It’s pretty much a fact that we all like independent stores. I’m talking about the sort of places that offer a much richer, personal service than is typically delivered by the larger retailers. Too often the latter have disengaged employees who have little power to make decisions and this combination invariably leads to a disappointing experience for the customer.
But it doesn’t have to be this way. Whenever it comes to me getting keys cut or shoes re-heeled I’ve always looked out for Timpson shops based on the positive customer experience I’ve enjoyed and the speed with which they can turn things around.
I have on occasion sat down at the counter doing emails on my phone while waiting for my shoes to be sorted out. They always seem to be able to fit the job in immediately. This responsiveness combined with the bonhomie of their employees is very attractive. A recent profile of CEO James Timpson in the Sunday Times helped explain why I get this high level of service versus so many other retailers where I come away disappointed.
It’s largely down to the employees. From the clear focus on employing the right people and then empowering these individuals to make decisions and run the stores as if they are their own businesses. They can negotiate with customers on prices so nobody need walk away from a store feeling something was too expensive.
They also have the power to give people £500 from the till to immediately settle any complaints so there are no delays in solving issues. Store managers can actively deal with things to the ultimate satisfaction of the customer. There is also a positive social contribution as Timpson employs former prisoners and also offers free dry cleaning to homeless people who are due to attend a job interview.
These initiatives are balanced out by a bonus scheme that involves giving employees 15% of weekly store profits when sales hit 4.5-times the weekly wage bill.
Such empowerment of employees is also evident at Majestic Wine where CEO Rowan Gormley has introduced a ‘franchise-lite’ model that offers enterprising store managers the opportunity to set their own opening hours, staffing patterns, and make decisions on things like holding in-store tastings. All the initial trial stores where this model has been adopted by the mangers have enjoyed sales increases of around 9%.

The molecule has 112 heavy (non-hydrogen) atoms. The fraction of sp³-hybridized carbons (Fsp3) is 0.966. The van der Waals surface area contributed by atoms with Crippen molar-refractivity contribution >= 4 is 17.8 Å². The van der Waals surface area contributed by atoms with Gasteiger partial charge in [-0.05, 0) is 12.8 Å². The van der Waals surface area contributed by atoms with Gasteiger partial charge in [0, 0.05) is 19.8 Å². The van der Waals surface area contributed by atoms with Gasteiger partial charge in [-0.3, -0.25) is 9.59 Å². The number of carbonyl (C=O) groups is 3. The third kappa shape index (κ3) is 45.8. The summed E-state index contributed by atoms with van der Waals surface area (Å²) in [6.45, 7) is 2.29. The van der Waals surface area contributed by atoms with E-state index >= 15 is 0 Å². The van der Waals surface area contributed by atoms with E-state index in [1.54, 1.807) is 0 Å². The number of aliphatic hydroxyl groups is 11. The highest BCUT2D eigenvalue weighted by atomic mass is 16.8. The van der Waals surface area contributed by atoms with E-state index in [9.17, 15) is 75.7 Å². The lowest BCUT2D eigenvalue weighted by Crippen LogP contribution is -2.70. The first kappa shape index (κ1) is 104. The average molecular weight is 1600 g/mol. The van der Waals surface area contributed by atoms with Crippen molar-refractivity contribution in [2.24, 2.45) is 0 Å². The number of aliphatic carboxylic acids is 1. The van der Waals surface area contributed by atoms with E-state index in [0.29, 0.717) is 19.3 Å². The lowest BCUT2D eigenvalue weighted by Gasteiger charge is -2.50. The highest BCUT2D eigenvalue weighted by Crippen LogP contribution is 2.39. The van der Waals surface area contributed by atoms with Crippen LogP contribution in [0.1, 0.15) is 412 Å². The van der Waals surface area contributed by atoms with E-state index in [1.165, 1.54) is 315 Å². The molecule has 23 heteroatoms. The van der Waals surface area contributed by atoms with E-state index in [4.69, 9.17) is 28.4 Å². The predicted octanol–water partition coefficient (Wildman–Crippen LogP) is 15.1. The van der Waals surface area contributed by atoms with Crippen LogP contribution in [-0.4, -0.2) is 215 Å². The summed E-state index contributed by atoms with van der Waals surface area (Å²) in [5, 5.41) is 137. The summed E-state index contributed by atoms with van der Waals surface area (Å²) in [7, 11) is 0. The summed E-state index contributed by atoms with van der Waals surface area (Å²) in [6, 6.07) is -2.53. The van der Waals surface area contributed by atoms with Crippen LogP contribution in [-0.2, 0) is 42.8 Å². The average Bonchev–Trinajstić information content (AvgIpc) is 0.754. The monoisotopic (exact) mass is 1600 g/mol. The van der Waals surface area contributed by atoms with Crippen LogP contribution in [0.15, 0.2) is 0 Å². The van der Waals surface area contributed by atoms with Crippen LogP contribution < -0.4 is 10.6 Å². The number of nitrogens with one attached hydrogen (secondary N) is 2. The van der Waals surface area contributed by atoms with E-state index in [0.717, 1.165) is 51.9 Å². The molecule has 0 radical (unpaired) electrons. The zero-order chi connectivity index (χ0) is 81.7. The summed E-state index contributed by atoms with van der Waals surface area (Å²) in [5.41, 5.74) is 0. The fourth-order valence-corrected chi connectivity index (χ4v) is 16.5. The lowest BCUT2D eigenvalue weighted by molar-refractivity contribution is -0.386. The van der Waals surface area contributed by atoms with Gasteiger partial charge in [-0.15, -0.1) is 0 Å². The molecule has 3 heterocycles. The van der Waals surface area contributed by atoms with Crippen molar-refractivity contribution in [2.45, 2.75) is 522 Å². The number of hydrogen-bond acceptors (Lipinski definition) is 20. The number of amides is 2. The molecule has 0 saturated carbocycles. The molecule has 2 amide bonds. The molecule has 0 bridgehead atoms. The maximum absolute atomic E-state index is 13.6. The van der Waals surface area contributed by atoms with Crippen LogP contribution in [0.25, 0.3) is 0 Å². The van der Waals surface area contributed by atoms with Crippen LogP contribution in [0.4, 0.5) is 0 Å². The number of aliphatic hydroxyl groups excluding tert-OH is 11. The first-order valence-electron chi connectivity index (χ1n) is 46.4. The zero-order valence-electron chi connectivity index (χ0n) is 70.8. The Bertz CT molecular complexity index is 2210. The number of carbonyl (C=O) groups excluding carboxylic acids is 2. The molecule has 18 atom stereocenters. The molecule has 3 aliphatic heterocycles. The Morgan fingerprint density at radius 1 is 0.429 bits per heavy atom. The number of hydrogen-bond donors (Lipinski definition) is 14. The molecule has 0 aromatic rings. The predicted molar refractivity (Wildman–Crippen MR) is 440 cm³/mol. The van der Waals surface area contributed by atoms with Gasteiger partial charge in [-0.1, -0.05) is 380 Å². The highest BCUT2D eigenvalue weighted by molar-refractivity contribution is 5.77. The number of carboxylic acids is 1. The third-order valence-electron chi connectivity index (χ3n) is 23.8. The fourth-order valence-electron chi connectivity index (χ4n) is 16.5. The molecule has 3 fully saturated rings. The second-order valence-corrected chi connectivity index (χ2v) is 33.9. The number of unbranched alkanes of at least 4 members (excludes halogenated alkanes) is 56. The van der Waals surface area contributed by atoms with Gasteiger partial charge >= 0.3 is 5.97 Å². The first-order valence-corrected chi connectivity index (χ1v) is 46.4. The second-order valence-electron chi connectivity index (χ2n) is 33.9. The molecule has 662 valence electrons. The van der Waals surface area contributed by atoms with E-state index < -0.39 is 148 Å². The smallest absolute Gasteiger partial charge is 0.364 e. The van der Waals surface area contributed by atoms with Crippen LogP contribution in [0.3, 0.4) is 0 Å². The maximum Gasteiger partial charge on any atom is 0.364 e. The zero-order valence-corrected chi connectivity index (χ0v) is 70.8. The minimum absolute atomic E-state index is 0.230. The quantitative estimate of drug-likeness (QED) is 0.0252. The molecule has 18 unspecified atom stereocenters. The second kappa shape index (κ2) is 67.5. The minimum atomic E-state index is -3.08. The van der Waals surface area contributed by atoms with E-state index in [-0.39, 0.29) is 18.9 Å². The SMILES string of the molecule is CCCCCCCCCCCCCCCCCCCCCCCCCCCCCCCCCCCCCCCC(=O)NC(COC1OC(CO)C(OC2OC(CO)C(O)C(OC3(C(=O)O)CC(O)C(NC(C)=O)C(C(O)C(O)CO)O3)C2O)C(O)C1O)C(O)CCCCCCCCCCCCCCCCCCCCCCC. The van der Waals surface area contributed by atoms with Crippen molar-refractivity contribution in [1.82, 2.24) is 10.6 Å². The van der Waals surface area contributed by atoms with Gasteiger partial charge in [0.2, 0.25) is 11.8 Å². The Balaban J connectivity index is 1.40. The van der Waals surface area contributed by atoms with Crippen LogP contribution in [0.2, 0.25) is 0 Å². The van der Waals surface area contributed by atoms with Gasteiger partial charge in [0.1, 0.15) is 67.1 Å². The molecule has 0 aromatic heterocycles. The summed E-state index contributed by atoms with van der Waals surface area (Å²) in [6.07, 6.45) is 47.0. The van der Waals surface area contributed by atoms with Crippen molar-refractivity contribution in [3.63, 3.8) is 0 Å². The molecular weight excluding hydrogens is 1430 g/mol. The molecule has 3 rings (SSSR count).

These store managers are taking more responsibility – invariably with longer working hours and more complexity in their businesses. For instance, some are staying open later and hosting more tastings. These stores can be very much tailored to the local customer base. The upside for the managers is profit sharing.
Whereas the average Majestic store manager would be earning around £30,000 per year a franchise-lite manager could be bringing in as much as £50,000. Clearly this would not appeal to all managers but for others it offers them the perfect opportunity to deliver a more personalised service through a store that more reflects their personal thinking.
It is clear from the examples of Timpson and Majestic – which I’ve personally encountered – that it is possible for employee empowerment to work within the confines of large businesses and that there are different ways for it to be implemented. Whatever route is taken the result is an outlet that has more of an independent feel but is operating within the framework and branding of a large organisation.
In an era when differentiation between online and offline is increasingly about people – rather than price – it will become ever more important for retailers to empower their employees in order that they can better serve customers through a richer experience. Timpson and Majestic are proof that it can work for a variety of organisations.
Guy Chiswick, Managing Director, Webloyalty Northern Europe (@Webloyalty_Guy)